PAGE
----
The performance was a high-energy, hits-heavy two hour set which took place as the sun set on a warm summer’s day.
It would prove his final ‘big’ show in the south of England - London would receive visits in 2014 for a series of one-off ‘hit n run’ shows at small venues, and he played arena shows in Birmingham and higher, It proved a fitting farewell.
Merton Farm, Canterbury
July 8, 2012
The Lounge of the Farm festival is mourned by many - and perhaps its lasting legacy was its ability to book bands on the cusp of greatness. Or, as was the case with Chic - featuring Nile Rodgers - on the brink of a remarkable revival.
As Nile Rodgers walked onto the stage the crowd was modest - by the end, everyone was on their feet and enjoying an amazing ride through some megahits which he had either performed or produced over the years.
By the time the performance was over, he leapt off stage and met and posed for photographs with those at the front of the stage. A few months later, his work with Daft Punk and Pharrell Williams catapulted him back into the mainstream again and saw him flying high at the top of the charts.
Bedgebury Pinetum, Goudhurst
June 12, 2010
Mick Hucknall is one of those Marmite performers - you either love or hate him. But he certainly knows how to belt out a tune and that was underlined by a big crowd for one of the increasingly popular Forest Live shows, where the Forestry Commission open up key sites for concerts.
This was part of the band’s farewell tour and featured a setlist festooned with hit singles.
However, they weren’t to stay split up for long. They announced they were reforming four years later and this summer they return to Kent to play a headline slot at Canterbury’s St Lawrence - home of the county’s cricket club. It is likely to be the county’s big show this year.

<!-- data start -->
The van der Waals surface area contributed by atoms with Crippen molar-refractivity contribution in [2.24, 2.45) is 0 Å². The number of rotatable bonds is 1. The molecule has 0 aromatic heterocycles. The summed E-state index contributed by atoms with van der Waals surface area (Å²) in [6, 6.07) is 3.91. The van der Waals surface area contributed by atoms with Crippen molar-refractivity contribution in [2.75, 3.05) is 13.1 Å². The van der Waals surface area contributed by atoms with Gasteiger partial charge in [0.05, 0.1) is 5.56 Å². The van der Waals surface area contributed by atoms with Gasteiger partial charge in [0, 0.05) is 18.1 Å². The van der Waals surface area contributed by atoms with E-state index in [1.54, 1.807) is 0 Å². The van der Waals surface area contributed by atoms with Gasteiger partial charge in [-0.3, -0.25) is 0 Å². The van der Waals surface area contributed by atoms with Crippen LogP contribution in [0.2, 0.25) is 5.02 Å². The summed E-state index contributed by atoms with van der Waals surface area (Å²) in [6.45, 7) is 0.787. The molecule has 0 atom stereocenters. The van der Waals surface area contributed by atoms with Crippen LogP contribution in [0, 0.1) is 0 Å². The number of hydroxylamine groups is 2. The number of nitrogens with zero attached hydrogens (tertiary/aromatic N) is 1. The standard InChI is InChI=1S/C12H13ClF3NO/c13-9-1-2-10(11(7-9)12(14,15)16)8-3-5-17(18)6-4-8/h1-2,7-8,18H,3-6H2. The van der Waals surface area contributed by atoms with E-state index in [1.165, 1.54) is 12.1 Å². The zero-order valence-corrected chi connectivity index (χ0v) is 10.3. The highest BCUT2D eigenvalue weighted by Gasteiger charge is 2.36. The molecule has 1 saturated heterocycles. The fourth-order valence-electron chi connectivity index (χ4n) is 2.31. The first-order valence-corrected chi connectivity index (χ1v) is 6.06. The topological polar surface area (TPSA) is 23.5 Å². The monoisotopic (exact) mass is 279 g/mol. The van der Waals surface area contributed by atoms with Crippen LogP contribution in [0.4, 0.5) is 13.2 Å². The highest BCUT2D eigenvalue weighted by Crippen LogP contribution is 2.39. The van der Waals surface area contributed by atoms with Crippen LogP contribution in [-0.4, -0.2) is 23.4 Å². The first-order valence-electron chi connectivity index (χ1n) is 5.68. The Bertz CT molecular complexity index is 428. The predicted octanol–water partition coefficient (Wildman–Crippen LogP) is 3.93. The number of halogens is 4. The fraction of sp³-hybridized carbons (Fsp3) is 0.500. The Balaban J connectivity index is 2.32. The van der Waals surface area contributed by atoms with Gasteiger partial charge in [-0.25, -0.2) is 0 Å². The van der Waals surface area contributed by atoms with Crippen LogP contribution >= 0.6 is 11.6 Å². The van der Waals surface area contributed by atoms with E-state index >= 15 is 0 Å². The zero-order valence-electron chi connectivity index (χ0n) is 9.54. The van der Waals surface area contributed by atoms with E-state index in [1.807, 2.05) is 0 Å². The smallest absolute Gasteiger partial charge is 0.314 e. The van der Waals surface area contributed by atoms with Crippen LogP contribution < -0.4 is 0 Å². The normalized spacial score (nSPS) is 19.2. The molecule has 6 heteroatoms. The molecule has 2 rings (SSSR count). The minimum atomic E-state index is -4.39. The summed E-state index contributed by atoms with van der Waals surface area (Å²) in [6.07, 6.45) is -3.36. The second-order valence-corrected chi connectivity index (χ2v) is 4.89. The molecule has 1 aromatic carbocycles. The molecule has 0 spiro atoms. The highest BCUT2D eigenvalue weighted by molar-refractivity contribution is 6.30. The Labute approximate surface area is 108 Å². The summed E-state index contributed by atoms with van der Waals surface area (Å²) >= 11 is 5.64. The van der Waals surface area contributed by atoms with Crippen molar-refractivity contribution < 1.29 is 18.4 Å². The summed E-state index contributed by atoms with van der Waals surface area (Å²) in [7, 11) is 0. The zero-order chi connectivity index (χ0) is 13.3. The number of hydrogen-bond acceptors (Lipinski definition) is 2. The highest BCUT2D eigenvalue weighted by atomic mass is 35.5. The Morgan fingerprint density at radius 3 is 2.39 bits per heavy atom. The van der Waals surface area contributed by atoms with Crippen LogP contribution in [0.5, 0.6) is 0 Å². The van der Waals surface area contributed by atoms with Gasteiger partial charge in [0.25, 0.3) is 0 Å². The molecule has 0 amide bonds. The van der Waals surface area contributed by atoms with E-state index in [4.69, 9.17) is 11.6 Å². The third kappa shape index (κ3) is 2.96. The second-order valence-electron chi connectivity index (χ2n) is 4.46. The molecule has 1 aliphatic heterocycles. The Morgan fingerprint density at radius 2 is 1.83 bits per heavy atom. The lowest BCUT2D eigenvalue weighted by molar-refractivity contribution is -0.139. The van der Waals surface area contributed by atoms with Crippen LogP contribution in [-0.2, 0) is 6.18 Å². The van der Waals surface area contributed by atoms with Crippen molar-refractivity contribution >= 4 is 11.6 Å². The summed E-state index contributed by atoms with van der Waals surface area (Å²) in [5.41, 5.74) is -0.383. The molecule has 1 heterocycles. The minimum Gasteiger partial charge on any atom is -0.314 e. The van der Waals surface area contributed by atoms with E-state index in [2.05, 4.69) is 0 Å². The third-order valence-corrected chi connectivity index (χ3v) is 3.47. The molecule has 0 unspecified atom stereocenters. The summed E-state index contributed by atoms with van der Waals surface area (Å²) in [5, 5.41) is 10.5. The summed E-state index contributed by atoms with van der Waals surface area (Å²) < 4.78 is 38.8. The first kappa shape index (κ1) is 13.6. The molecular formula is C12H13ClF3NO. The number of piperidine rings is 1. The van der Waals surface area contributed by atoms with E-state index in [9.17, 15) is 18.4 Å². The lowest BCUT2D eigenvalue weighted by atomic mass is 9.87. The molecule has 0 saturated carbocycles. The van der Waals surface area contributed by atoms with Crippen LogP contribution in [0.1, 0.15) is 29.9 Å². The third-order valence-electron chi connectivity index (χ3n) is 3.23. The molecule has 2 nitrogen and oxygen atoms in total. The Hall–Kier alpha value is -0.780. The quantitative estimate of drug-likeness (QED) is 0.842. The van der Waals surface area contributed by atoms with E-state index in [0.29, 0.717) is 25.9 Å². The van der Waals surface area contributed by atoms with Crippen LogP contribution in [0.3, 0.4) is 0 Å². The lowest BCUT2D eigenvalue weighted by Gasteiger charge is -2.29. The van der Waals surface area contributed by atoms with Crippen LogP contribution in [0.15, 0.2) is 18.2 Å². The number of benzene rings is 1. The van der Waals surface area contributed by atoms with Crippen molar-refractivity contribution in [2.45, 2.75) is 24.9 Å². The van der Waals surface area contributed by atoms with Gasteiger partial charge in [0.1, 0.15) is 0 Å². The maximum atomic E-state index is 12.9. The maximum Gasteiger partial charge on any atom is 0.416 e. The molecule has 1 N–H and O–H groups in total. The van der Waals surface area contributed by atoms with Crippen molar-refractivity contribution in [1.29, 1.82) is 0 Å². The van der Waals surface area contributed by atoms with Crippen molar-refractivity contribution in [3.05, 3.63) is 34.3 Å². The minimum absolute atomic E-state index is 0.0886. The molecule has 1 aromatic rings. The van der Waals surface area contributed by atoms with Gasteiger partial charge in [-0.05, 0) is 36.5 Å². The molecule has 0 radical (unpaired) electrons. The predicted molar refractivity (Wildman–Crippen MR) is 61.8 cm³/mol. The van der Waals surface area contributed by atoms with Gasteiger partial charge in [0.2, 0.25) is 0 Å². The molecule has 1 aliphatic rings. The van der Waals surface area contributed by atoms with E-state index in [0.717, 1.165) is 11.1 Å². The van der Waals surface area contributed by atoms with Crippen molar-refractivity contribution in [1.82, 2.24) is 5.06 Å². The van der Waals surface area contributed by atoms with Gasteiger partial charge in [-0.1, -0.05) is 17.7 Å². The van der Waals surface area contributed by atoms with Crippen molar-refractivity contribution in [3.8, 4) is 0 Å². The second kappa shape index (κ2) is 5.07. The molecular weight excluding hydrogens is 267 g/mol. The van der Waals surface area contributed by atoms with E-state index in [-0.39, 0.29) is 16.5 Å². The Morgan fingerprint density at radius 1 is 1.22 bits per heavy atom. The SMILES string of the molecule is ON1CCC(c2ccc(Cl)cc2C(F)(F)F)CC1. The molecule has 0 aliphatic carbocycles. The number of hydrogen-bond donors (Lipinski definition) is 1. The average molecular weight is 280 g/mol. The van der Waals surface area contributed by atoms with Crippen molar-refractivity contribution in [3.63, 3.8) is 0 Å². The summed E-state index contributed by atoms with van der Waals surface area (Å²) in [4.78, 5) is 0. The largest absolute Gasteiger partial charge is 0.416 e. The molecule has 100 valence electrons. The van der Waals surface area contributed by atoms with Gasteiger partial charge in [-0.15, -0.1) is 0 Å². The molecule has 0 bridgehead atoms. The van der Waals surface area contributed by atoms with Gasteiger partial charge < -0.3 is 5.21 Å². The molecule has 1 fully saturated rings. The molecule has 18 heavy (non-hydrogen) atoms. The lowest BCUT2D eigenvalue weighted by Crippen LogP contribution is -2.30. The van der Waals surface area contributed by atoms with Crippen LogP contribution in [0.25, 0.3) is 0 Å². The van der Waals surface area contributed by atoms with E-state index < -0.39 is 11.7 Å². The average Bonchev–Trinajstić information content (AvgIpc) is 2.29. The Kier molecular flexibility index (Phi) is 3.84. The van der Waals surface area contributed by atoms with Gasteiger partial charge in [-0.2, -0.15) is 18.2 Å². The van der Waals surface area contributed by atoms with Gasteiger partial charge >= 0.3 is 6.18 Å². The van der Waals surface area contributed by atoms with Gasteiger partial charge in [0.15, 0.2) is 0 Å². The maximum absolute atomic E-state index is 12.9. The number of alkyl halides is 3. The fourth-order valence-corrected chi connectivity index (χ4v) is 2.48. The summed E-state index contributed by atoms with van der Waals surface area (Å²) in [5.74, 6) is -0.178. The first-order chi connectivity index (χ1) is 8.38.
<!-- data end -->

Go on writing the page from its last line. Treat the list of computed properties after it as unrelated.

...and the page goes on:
Quex Park, Birchington
July 24, 2010
The Nutty Boys have now been reformed for longer than their original incarnation. And it seems we still cannot get enough of them since they came together again back in 1992.
Their performance in Birchington six years ago was blessed with good weather and a supporting line-up which included the likes of the Lightning Seeds and The Blockheads. It certainly got the audience in the right mood - and they were dancing along to every song from start to finish.
For Madness lead singer Suggs, it was something of a homecoming show - his wife’s family live just up the road in Whitstable.
The band’s appetite for Kent reared its head last summer when they returned for another outdoor show - this time at the St Lawrence Ground in Canterbury.
Public Image Ltd
July 28, 2012
He is something of an acquired taste, but there is no denying the legendary status of John Lydon - better known to many as Sex Pistols’ frontman Johnny Rotten.
While his career trajectory has certainly taken him into more mainstream territory over recent years - I’m A Celebrity... anyone? - his musical catalogue remains highly cherished by legions of loyal fans.
And fresh off the release of This is PiL - his band’s critically acclaimed new album - he performed in Rochester. Tickets weren’t sold out, but the show was the normal high-energy, loud, performance that kept the fans happy and wrote another chapter in Kent’s live music book.
July 25, 2004
Sir Cliff is one of those performers whose nigh-on rabid fanbase will hear not a word said against him. Nor will they allow any concert at which he is performing remain anything other than sold out.
Little wonder, then, that this memorable performace at Leeds Castle was well attended. Not only that, but the performance lived on with a DVD release too.
The set-list was vintage Cliff, with hits such as the Young Ones, Move It, Summer Holiday, We Don’t Talk Anymore and Wired for Sound.